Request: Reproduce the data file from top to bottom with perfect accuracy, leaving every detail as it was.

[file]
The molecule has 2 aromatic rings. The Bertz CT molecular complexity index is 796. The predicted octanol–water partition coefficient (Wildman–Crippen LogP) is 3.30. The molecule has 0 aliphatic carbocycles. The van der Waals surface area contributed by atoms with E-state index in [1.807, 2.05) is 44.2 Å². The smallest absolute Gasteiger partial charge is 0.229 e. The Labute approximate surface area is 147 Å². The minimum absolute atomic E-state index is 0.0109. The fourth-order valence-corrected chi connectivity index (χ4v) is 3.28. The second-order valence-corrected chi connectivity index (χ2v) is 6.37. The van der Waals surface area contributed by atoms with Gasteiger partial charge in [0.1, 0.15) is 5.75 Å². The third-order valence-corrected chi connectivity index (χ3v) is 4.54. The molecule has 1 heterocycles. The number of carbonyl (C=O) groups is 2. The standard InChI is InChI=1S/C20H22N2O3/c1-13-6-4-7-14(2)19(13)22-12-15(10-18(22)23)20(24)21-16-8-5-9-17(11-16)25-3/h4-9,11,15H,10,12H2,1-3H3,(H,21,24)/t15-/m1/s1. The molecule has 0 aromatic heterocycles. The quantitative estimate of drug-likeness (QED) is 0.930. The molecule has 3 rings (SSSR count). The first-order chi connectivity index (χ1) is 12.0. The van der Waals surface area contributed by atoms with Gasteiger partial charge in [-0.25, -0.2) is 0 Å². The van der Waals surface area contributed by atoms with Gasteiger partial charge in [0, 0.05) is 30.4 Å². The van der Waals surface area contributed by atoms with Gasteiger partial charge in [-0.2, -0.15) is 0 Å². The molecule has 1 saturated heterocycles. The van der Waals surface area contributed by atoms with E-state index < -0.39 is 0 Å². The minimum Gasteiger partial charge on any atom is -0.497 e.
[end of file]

The molecule has 2 aromatic rings. The Bertz CT molecular complexity index is 796. The predicted octanol–water partition coefficient (Wildman–Crippen LogP) is 3.30. The molecule has 0 aliphatic carbocycles. The van der Waals surface area contributed by atoms with E-state index in [1.807, 2.05) is 44.2 Å². The smallest absolute Gasteiger partial charge is 0.229 e. The Labute approximate surface area is 147 Å². The minimum absolute atomic E-state index is 0.0109. The fourth-order valence-corrected chi connectivity index (χ4v) is 3.28. The second-order valence-corrected chi connectivity index (χ2v) is 6.37. The van der Waals surface area contributed by atoms with Gasteiger partial charge in [0.1, 0.15) is 5.75 Å². The third-order valence-corrected chi connectivity index (χ3v) is 4.54. The molecule has 1 heterocycles. The number of carbonyl (C=O) groups is 2. The standard InChI is InChI=1S/C20H22N2O3/c1-13-6-4-7-14(2)19(13)22-12-15(10-18(22)23)20(24)21-16-8-5-9-17(11-16)25-3/h4-9,11,15H,10,12H2,1-3H3,(H,21,24)/t15-/m1/s1. The molecule has 0 aromatic heterocycles. The quantitative estimate of drug-likeness (QED) is 0.930. The molecule has 3 rings (SSSR count). The first-order chi connectivity index (χ1) is 12.0. The van der Waals surface area contributed by atoms with Gasteiger partial charge in [-0.25, -0.2) is 0 Å². The van der Waals surface area contributed by atoms with Gasteiger partial charge in [0, 0.05) is 30.4 Å². The van der Waals surface area contributed by atoms with Gasteiger partial charge in [-0.2, -0.15) is 0 Å². The molecule has 1 saturated heterocycles. The van der Waals surface area contributed by atoms with E-state index < -0.39 is 0 Å². The minimum Gasteiger partial charge on any atom is -0.497 e.